- - Wednesday, January 30, 2019

This week, key committees in the House and Senate each held hearings on the rising cost of prescription drugs. In both cases, pharmaceutical CEOs were invited, but declined to testify.

This issue has been building for months and it appears that there is mutual and bipartisan interest in addressing it during the current Congress.

For a private-sector company CEO, testifying before Congress is never enjoyable. But it is a CEO’s responsibility to provide on-the-record answers to tough questions so our representatives can be informed on public policy issues.

In the case of the Senate Finance Committee hearing, none of the pharmaceutical companies appeared and two of the CEOs said they would meet only with Chairman Chuck Grassley, Iowa Republican, in private.

Mr. Grassley was not pleased.

He said, “I want to express my displeasure at the lack of cooperation from the pharmaceutical manufacturers recently. The Senate Finance Committee has a long history of working in a bipartisan manner to solve difficult problems for the American people. So, when Ranking Member Wyden and I invited several pharmaceutical companies to come and discuss their ideas to address high drug prices, I was extremely disappointed when only two companies agreed to do that. The companies that declined said they would discuss their ideas in private, but not in public.”

Mr. Wyden, Oregon Democrat, echoed Mr. Grassley: “The Finance Committee invited the heads of several of the largest drug companies to testify today. They weren’t willing to come answer our questions about why their products cost so much. Even if it means using our power to compel the drug company CEOs to show up, they will come before this committee. Thousands and thousands of people at any given moment are turning to fundraising websites and asking complete strangers for help covering the cost of their prescriptions. It is grotesque that price-hiking drug makers have turned American patients into beggars.”

In their opening statements, the two senators showed the legislative path they wish to take. They plan to investigate the causes of rising prices. They believe drug prices should be easy to understand with honest advertising on television. Congress appears particularly interested in passing legislation that requires increased transparency from pharmaceutical companies.

Together, these two senators introduced legislation that would prevent the manufacturer of the EpiPen from unreasonably inflating prices. Mr. Wyden pointed out that insulin prices have increased from $29 in 1996 to $275 today, even though the drug has not changed much.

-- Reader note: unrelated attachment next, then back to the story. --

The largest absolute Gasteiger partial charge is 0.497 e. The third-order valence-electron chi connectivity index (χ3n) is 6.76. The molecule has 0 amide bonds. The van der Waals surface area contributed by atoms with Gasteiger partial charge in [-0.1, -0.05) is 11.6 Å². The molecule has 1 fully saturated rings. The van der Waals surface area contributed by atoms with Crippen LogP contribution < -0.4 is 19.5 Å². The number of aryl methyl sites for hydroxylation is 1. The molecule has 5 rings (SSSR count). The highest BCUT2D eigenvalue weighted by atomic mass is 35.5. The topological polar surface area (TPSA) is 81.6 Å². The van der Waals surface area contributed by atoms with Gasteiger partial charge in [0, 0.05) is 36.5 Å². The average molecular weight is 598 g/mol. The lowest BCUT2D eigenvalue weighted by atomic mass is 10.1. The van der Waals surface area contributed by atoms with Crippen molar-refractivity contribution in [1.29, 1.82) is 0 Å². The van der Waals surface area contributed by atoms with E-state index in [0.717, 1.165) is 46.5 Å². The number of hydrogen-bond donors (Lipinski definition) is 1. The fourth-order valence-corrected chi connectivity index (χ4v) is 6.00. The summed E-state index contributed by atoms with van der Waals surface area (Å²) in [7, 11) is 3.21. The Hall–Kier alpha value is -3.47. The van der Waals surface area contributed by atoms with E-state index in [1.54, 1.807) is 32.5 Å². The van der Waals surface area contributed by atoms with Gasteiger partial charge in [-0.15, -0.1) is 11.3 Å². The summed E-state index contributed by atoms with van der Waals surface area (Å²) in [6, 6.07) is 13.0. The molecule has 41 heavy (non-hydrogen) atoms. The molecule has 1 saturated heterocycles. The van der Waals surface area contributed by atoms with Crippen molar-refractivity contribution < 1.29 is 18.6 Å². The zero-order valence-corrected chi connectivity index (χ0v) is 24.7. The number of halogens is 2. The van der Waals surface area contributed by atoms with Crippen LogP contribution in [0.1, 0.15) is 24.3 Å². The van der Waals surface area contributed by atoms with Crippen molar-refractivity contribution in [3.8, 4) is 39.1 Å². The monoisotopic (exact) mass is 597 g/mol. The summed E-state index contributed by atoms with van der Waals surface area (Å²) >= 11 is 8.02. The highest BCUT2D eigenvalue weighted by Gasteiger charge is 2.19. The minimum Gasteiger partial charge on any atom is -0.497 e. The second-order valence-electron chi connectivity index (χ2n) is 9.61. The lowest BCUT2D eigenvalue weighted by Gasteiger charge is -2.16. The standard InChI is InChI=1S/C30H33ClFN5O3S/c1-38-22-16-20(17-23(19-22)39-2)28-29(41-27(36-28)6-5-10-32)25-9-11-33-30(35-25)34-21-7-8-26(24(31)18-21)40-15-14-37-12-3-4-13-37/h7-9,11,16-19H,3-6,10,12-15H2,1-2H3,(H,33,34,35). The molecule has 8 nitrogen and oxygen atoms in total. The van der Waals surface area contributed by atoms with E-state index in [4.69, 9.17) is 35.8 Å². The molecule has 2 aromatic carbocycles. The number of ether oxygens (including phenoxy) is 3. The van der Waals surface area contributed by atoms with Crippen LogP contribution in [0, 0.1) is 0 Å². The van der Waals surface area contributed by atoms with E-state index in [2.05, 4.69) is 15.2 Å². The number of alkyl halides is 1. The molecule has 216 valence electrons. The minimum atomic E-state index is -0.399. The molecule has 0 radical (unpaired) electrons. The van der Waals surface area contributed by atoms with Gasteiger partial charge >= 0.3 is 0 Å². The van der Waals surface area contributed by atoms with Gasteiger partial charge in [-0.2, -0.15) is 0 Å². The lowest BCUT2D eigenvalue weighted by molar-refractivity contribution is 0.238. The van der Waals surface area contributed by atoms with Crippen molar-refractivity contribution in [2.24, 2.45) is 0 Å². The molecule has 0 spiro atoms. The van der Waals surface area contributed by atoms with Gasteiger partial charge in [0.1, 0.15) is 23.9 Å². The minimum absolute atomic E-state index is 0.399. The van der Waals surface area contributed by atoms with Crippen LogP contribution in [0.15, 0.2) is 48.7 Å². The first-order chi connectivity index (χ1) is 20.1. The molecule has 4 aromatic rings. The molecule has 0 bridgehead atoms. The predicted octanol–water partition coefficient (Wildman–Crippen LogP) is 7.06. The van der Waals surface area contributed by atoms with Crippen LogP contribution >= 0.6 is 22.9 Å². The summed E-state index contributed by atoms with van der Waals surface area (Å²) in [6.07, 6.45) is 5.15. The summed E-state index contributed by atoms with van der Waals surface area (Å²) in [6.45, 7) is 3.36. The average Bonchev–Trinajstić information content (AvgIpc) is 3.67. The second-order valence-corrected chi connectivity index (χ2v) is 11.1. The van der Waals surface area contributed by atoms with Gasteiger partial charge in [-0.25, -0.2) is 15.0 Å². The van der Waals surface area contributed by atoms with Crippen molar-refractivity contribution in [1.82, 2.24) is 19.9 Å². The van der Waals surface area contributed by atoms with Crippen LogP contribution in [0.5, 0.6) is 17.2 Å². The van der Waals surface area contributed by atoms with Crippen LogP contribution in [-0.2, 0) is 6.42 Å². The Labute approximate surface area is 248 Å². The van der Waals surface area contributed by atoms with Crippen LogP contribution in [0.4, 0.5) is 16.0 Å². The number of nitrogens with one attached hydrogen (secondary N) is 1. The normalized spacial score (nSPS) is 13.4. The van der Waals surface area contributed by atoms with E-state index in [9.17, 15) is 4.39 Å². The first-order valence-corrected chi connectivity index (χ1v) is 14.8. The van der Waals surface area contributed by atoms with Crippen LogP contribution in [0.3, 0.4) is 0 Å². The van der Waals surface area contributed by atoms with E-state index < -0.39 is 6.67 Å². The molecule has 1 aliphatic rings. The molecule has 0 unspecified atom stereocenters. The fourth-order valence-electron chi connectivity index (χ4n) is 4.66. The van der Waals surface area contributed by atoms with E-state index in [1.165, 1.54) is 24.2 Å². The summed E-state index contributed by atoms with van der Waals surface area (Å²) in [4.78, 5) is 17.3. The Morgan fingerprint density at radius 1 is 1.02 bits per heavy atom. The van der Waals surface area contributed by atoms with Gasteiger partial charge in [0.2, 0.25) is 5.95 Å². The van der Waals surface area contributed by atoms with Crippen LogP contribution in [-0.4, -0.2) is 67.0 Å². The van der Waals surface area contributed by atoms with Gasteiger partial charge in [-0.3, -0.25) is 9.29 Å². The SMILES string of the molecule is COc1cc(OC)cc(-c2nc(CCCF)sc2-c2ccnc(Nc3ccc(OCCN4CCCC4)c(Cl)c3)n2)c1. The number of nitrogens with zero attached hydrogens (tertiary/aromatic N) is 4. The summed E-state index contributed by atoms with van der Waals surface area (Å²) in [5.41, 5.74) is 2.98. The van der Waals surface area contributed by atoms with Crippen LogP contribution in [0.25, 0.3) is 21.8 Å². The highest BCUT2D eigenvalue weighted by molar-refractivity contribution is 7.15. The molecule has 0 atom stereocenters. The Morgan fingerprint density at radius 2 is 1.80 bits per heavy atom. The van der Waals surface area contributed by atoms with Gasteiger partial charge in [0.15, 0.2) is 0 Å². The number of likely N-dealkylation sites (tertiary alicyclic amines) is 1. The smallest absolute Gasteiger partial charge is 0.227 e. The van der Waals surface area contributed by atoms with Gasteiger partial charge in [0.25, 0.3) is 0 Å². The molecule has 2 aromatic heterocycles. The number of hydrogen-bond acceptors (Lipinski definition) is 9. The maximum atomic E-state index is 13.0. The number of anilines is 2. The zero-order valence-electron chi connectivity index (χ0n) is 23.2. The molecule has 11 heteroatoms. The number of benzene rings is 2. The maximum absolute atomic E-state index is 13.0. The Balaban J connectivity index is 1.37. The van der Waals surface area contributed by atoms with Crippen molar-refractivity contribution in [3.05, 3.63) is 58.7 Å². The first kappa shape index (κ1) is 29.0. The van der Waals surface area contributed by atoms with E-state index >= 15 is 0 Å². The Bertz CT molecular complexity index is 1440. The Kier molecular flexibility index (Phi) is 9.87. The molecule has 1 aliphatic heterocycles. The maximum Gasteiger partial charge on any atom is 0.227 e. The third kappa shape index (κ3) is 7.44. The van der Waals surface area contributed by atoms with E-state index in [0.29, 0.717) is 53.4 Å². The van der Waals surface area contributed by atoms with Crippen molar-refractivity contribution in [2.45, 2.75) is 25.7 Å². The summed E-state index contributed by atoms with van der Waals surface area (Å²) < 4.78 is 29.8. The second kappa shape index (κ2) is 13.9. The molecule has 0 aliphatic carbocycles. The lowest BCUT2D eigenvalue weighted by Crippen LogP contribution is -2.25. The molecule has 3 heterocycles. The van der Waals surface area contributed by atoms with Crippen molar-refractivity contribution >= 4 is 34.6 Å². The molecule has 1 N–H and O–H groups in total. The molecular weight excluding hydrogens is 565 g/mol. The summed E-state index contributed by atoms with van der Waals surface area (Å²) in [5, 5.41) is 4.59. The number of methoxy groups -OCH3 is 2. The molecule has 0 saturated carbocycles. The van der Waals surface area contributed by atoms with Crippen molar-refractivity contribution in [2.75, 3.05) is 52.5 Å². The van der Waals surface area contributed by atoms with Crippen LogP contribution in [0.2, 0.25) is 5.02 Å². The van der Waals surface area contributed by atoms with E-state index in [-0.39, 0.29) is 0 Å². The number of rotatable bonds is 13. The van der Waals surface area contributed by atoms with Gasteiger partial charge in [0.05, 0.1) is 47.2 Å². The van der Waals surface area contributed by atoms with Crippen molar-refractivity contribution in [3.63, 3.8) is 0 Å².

Another area of focus is so-called PBMs (pharmaceutical benefit managers), which Mr. Wyden said make a profit without providing any benefit to the consumer, driving prices higher.

The reality is that the high cost of prescription drug prices directly benefits these companies, at the expense of consumers, so any legislative effort to lower drug prices must begin with these companies. Would these CEOs rather Congress act without their input?

The House Oversight and Government Reform Committee had its first hearing of the year this week and the subject was reducing the cost of drug prices.

Chairman Elijah Cummings, Maryland Democrat, highlighted the role of PBMs, the inability of Medicare to negotiate drug prices, and the exclusivity period for new drugs as areas he wants to explore.

Congress is deeply divided and there are precious few areas of true bipartisan legislative potential.

But Republicans and Democrats on Capitol Hill have promised to tackle high drug prices this year and their work began this week.

Big Pharma needs to ask itself one question: Would it rather be at the table or on the menu?

• Matt Mackowiak is president of Austin, Texas, and Washington, D.C.-based Potomac Strategy Group. He’s a Republican consultant, a Bush administration and Bush-Cheney re-election campaign veteran and former press secretary to two U.S. senators.

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